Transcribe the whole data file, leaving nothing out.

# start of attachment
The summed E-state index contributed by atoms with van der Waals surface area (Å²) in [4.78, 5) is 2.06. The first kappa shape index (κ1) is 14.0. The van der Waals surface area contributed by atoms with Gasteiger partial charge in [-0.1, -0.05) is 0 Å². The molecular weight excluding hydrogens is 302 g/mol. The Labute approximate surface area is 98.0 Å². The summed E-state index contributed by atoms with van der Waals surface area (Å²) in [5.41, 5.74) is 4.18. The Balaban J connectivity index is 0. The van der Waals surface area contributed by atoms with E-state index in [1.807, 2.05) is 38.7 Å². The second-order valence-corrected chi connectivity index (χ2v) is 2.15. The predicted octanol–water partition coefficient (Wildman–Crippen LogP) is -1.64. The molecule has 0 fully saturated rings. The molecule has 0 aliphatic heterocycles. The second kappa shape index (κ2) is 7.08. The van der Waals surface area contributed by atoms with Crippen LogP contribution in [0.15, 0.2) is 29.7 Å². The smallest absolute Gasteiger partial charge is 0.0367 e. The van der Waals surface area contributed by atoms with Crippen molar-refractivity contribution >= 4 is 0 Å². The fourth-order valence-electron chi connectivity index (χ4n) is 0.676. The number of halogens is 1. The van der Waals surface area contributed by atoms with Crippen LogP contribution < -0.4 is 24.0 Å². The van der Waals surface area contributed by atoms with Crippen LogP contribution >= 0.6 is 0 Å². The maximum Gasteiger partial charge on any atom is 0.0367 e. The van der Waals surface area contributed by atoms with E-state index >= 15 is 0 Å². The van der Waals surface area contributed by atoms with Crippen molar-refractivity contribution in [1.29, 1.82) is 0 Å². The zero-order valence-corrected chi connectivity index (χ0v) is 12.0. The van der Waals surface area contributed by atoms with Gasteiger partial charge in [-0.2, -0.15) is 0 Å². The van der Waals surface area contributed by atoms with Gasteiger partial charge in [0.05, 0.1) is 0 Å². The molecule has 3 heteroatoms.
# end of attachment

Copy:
The summed E-state index contributed by atoms with van der Waals surface area (Å²) in [4.78, 5) is 2.06. The first kappa shape index (κ1) is 14.0. The van der Waals surface area contributed by atoms with Gasteiger partial charge in [-0.1, -0.05) is 0 Å². The molecular weight excluding hydrogens is 302 g/mol. The Labute approximate surface area is 98.0 Å². The summed E-state index contributed by atoms with van der Waals surface area (Å²) in [5.41, 5.74) is 4.18. The Balaban J connectivity index is 0. The van der Waals surface area contributed by atoms with E-state index in [1.807, 2.05) is 38.7 Å². The second-order valence-corrected chi connectivity index (χ2v) is 2.15. The predicted octanol–water partition coefficient (Wildman–Crippen LogP) is -1.64. The molecule has 0 fully saturated rings. The molecule has 0 aliphatic heterocycles. The second kappa shape index (κ2) is 7.08. The van der Waals surface area contributed by atoms with Crippen LogP contribution in [0.15, 0.2) is 29.7 Å². The smallest absolute Gasteiger partial charge is 0.0367 e. The van der Waals surface area contributed by atoms with Crippen molar-refractivity contribution >= 4 is 0 Å². The fourth-order valence-electron chi connectivity index (χ4n) is 0.676. The number of halogens is 1. The van der Waals surface area contributed by atoms with Crippen LogP contribution < -0.4 is 24.0 Å². The van der Waals surface area contributed by atoms with Crippen LogP contribution >= 0.6 is 0 Å². The maximum Gasteiger partial charge on any atom is 0.0367 e. The van der Waals surface area contributed by atoms with E-state index >= 15 is 0 Å². The van der Waals surface area contributed by atoms with Crippen molar-refractivity contribution in [1.29, 1.82) is 0 Å². The zero-order valence-corrected chi connectivity index (χ0v) is 12.0. The van der Waals surface area contributed by atoms with Gasteiger partial charge in [-0.2, -0.15) is 0 Å². The van der Waals surface area contributed by atoms with Gasteiger partial charge in [0.05, 0.1) is 0 Å². The molecule has 3 heteroatoms.